I yesterday engaged Sir Thomas Mitchell's fellow explorer of the Bogan, “Tommy Come-last,” to accompany me to Scotland. This singular name was given him by Mitchell, as being the second man named Thomas who joined him. I am anxious to obtain one of the tribe, as they are desirable in many ways as servants, when removed from their brethren, being faithful,—without any motive to leave your service, and causing very little expense. He was to have come to-day, but has not appeared, and I

[blocks in formation]

“ They

begin to suspect he is like all his caste—a man of words, and not of deeds. The fellow has some interest attached to him, as a great traveller, and his countenance is extremely prepossessing and intelligent.

The dexterity of these people in the use of their weapons is very extraordinary. That called the boomerang, a sharp-edged curved piece of wood, they will throw to a vast distance with great precision, causing it to revolve in the air and return to the place where they stand. will throw it,” says a clever writer on Australia, “ forty or fifty yards horizontally skimming along the ground, when it will suddenly rise into the air fifty or sixty yards, describing a considerable curve, and it will finally fall at the thrower's feet. It keeps turning with great rapidity, with a whizzing noise, like a piece of wood revolving on a pivot. It is observed, that it is not easily comprehended by what law of projection the boomerang is made to take the singular direction it does. In the hands of a European it is dangerous, as it may return and strike himself ; but the aborigine can inflict a most deadly wound on others.” I saw this said “ Tommy Come-last” perform this extraordinary feat, and it did certainly appear very incomprehensible.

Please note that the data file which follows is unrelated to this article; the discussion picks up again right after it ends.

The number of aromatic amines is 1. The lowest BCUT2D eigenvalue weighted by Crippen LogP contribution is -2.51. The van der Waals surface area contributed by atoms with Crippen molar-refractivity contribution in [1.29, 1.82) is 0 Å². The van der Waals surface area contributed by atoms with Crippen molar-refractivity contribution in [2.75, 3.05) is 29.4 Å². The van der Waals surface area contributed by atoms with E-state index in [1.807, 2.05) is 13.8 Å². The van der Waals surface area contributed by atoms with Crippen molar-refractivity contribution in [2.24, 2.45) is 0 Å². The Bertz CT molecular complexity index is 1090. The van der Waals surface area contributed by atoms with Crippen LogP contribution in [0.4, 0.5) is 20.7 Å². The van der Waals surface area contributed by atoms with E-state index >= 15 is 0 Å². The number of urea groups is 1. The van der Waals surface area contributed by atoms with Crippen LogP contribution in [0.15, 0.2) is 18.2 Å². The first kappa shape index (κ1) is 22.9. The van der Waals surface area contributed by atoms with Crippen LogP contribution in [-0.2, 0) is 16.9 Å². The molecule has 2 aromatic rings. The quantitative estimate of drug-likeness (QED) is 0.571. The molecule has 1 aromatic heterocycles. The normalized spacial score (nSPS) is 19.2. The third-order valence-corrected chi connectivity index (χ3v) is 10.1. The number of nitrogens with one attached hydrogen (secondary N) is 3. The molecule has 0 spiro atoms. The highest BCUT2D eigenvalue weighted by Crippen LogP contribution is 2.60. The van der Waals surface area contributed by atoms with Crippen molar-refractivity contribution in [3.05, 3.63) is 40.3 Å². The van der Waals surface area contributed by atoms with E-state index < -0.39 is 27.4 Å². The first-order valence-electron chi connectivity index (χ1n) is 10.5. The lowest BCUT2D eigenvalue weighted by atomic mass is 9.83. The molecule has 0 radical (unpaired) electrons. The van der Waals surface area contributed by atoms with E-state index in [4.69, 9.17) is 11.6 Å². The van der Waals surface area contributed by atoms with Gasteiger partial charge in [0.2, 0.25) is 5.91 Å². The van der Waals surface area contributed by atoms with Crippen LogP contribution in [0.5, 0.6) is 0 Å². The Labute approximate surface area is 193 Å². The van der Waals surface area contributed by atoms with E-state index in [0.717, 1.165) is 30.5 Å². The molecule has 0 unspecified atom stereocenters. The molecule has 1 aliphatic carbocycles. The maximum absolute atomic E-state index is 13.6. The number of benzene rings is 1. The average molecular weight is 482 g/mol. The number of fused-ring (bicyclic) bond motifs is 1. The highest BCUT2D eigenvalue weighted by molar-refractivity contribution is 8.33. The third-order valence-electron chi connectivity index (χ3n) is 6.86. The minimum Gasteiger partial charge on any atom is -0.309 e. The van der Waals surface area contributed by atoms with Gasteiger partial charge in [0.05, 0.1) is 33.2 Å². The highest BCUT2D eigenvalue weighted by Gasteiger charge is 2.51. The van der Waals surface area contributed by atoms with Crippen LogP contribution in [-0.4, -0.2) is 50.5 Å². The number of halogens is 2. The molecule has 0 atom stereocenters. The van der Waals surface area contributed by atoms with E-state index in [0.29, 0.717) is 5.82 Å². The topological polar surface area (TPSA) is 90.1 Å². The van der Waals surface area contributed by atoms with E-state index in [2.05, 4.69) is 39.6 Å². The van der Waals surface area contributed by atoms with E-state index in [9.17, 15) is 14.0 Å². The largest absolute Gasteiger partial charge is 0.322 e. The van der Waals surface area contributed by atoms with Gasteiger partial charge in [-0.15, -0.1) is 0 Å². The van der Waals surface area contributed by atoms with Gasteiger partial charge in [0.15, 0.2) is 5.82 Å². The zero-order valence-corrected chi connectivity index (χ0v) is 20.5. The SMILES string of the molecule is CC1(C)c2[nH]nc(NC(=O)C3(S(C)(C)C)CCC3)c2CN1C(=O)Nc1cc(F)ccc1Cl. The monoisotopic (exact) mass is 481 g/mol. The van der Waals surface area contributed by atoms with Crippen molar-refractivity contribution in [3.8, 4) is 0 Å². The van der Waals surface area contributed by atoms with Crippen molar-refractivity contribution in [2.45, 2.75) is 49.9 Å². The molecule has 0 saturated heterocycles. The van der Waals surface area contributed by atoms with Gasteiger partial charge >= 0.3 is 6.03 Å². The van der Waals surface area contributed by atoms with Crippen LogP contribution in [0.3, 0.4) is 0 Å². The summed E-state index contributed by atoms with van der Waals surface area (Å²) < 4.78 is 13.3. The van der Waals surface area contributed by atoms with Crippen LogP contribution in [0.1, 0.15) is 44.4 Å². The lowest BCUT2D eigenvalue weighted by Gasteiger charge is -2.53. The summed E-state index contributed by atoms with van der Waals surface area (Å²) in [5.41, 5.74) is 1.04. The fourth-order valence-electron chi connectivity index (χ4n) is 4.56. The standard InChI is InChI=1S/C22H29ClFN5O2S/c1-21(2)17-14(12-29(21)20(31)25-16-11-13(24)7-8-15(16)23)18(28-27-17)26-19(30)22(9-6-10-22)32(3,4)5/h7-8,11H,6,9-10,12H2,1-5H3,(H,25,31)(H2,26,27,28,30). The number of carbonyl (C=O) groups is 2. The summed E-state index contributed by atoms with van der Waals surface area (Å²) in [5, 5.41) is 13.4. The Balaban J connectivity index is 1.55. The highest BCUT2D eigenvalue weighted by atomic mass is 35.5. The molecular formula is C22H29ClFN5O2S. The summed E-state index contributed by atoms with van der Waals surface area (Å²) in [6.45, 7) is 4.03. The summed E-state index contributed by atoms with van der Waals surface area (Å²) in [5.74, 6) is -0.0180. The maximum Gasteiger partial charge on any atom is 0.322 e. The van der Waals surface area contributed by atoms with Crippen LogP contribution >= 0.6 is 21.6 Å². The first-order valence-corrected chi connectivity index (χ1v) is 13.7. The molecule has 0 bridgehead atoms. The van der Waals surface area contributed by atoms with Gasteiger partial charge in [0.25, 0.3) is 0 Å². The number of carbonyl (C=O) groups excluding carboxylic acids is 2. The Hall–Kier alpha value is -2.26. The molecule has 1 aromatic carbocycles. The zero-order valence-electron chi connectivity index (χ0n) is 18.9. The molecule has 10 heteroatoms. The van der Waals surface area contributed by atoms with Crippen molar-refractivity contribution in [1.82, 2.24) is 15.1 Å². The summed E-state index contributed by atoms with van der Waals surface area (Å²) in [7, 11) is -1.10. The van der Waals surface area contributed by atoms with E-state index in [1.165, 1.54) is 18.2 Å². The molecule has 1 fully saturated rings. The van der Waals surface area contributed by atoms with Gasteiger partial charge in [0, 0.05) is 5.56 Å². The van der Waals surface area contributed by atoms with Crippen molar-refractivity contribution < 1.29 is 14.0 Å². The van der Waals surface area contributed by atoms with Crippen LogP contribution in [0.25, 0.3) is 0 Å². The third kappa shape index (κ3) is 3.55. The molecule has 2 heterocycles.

I have mentioned my visit to the Messrs. B-, on my way to N-, and the very favourable impression these gentlemen inade upon me. I have just heard of an occurrence that has taken place in that family, almost too dreadful to be believed ; but I had the facts from the elder Mr. B-, and their truth may, therefore, be implicitly relied upon. Messrs. B— had sent off a flock of sheep under the charge of an assigned servant, to the creek called the Billy Bong, at a distance of about sixty miles from their station : though the shepherd was an old resi